Whether you’re an avid cyclist, a PT junkie or a car commuter, everyone has an opinion about Melbourne’s roads. Ask anyone about the North-South divide and you’re bound to hear people frothing about the hours of time wasted up and down Punt Road.
So, how do we shift perceptions on infrastructure?
For me the commute is part of my daily ritual. From St Kilda to Collingwood the most direct way is on the bus up Punt Road, and yes, every day facing the predictable gridlock.
One of my favourite ads on the corner of St Kilda Junction summed it up well. It was a billboard for Carlton Draught with the caption, “Brewed in Abbottsford. Just 9 hours down Punt Road.”
Everyone who lives or has lived in Melbourne would get that ad—and the loss of friends due to the divide of living on opposite sides of the river.
Larissa Dubecki’s recent article, Punt Road traffic woes simply too hard to stomach talks about her love and lack of a relationship with a restaurant based south-side, which she has ‘filed under “GI” for geographically impossible’.
Confining yourself to a little patch seems a little defeatist – especially when there’s so much awesomeness in Melbourne in every direction. Dubecki’s solution? She’s trumpeting a tunnel to solve the epic North-South dilemma. Not a bad idea if it had legs, especially if it incorporated some form of public transport along it that wasn’t going to clog up the roads further.
Unsurprisingly, cycling has become my preferred method of transport.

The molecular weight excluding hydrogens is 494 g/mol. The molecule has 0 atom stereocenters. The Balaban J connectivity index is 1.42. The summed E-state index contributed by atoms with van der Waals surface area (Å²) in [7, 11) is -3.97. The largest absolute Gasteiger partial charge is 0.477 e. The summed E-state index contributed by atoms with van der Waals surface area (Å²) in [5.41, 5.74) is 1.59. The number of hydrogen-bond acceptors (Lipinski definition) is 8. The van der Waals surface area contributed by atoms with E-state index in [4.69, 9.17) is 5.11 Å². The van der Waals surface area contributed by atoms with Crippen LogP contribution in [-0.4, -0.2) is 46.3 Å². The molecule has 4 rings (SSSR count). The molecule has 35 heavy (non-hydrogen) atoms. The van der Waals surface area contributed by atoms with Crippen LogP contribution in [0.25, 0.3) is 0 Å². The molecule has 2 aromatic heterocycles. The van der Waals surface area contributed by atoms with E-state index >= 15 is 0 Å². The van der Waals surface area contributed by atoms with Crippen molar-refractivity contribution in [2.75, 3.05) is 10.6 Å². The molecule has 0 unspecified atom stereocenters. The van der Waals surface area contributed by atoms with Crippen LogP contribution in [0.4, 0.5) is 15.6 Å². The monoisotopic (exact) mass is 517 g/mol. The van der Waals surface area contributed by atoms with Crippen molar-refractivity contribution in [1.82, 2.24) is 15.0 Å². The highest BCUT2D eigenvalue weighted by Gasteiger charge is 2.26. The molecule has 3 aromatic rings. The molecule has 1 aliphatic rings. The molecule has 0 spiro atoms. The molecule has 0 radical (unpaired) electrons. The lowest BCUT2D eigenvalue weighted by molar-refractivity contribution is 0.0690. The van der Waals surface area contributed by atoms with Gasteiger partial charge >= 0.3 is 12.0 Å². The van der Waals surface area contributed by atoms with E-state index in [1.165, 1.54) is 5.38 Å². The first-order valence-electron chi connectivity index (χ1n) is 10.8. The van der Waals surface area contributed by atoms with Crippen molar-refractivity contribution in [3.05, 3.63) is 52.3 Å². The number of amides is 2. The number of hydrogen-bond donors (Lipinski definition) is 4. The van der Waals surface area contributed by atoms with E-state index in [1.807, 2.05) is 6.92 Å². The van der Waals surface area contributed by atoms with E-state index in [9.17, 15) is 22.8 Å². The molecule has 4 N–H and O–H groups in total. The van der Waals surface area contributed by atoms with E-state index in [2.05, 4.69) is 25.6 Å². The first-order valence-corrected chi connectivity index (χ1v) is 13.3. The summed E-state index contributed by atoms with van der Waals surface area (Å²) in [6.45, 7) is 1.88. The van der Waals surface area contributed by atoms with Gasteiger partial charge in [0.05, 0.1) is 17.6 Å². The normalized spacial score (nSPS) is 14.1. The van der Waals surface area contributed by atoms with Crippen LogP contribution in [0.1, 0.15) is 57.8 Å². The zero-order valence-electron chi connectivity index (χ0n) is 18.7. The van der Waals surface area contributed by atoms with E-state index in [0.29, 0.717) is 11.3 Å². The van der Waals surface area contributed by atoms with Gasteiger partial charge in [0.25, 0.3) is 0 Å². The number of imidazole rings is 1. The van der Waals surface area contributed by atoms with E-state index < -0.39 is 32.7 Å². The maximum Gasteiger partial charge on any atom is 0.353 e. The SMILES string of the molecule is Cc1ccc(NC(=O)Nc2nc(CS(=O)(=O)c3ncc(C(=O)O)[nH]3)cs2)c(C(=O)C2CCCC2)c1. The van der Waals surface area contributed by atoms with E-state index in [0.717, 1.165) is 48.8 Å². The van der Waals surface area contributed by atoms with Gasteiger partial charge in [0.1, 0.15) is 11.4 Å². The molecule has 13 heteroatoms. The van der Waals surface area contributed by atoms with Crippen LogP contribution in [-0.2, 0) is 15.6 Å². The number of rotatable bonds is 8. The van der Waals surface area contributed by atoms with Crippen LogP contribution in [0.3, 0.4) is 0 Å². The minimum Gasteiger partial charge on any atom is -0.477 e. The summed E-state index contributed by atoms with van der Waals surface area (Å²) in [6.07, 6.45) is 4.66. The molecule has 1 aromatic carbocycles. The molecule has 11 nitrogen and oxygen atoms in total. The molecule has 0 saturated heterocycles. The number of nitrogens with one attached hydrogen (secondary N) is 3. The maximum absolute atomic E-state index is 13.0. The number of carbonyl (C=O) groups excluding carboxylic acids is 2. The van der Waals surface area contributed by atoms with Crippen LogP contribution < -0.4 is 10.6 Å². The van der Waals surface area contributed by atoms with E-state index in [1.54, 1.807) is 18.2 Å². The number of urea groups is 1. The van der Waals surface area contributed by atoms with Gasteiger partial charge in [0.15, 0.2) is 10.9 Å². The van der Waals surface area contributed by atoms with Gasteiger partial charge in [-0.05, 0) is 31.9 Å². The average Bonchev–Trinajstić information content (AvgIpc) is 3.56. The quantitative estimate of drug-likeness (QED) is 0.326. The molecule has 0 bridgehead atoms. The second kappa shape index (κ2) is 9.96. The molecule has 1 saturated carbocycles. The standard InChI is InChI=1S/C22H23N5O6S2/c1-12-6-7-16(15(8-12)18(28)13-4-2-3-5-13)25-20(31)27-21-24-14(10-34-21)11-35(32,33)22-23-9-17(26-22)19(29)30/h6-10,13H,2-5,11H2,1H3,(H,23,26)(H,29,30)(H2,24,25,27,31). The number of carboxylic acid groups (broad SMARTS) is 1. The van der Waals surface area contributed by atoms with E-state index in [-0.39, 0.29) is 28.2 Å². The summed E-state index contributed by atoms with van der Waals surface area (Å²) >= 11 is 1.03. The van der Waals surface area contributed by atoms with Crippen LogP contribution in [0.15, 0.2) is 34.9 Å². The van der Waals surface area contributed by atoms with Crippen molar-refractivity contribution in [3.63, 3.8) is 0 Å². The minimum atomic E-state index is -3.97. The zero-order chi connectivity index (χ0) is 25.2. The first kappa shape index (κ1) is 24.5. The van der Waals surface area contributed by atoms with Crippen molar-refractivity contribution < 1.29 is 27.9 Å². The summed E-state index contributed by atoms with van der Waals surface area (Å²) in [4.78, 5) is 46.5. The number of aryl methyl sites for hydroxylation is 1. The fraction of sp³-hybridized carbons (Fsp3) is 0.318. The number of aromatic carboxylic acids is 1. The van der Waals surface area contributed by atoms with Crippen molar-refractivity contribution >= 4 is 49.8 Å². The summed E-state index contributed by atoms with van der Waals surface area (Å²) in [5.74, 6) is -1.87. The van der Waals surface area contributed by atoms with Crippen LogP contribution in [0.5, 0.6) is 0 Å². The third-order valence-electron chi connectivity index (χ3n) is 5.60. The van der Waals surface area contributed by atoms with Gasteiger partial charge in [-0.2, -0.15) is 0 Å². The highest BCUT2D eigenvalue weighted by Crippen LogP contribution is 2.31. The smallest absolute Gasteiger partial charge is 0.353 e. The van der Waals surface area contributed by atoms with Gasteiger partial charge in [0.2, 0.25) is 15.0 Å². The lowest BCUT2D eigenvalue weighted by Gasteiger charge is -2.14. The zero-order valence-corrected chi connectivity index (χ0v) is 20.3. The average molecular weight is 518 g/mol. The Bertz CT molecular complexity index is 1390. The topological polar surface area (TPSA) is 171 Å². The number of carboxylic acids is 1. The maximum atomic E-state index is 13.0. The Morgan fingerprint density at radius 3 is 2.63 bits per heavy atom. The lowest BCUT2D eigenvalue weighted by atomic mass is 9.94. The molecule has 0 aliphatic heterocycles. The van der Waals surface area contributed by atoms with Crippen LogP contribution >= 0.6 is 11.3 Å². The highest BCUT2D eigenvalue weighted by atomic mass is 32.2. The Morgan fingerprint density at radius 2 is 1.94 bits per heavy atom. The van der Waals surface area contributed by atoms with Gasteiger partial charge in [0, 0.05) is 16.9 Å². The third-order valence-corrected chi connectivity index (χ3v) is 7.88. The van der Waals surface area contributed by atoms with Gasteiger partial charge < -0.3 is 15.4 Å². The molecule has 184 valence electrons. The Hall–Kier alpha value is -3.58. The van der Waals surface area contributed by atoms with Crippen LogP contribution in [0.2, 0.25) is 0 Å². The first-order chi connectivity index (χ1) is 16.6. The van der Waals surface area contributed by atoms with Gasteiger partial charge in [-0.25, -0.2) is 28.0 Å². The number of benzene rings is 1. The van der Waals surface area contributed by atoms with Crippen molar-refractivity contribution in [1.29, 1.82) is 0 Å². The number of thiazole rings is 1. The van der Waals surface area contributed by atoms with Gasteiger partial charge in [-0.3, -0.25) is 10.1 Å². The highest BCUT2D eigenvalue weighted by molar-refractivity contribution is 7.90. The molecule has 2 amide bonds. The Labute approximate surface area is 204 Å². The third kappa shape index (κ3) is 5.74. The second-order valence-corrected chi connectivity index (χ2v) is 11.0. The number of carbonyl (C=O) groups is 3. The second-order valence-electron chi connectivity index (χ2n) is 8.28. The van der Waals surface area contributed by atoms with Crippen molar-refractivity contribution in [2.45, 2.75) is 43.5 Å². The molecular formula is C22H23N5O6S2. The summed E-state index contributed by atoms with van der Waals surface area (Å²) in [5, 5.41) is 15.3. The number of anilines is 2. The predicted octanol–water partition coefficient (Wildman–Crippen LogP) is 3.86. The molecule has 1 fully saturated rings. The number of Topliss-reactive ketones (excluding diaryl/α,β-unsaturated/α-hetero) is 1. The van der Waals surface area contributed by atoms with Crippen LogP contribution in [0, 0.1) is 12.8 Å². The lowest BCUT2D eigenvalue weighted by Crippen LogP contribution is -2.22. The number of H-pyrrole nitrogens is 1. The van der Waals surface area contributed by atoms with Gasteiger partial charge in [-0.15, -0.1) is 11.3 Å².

One reason for the tendency to become like village people, not straying too far from home, is that no one likes sitting in traffic.
And, it’s not as if Punt Road is the biggest challenge. There’s the Monash, the Tulla and the West Gate to deal with and commutes from places where cycling isn’t an option.
For some people, coping with congestion is simply about buying a meditative CD or audio book and sucking it up. And, accepting gridlock is inevitable.
But we all saw transport infrastructure become the headline act in the recent state election upset, which the incumbent government dispatched after a single term in office.
So what are the underlying issues? Why is infrastructure always such a bitter pill? And what are other countries doing about it?
Top of the global agenda.
Infrastructure was a hot topic among G20 global leaders on their recent sojourn down under. And with the world’s infrastructure woes being recognised in unison what are we, the public, willing to pay for upgrading our transport networks to reflect other world class systems?
Earlier this year an article in The Conversation, Making road users pay could clear infrastructure gridlock, did the maths on what the average car in Australia user pays compared to those in the US and Europe. Depending on where you compare us to, we’re either cheap or expensive. So that’s helpful.
There was however a link in the article to research conducted by the University of Sydney Business School’s Institute of Transport and Logistics revealing Australian’s are generally in favour of user pays systems, although Victoria was lower than Queensland with 45% of Victorians regarded public transport improvements as the highest priority transport issue, with road improvement the highest priority for less than 20% of the population.
So, how do we shift the perception about infrastructure and help improve our understanding of the options available to sort out our congested roads?
It is about understanding it’s not an either/or.
We all need access to well-built infrastructure to commute to work, to visit loved ones and to get the kids to school – whether we drive, take public transport or cycle.
While a train along Punt Road remains a pipe dream, I’ll continue to pedal my way across town avoiding Melbourne’s clogged arterials with the wind in my hair. Or, move north like everyone else.
At the agency we work on strategies to challenge human behaviour and ingrained perceptions such as stereotypes.
We’re working to change the public discourse about getting from A to B.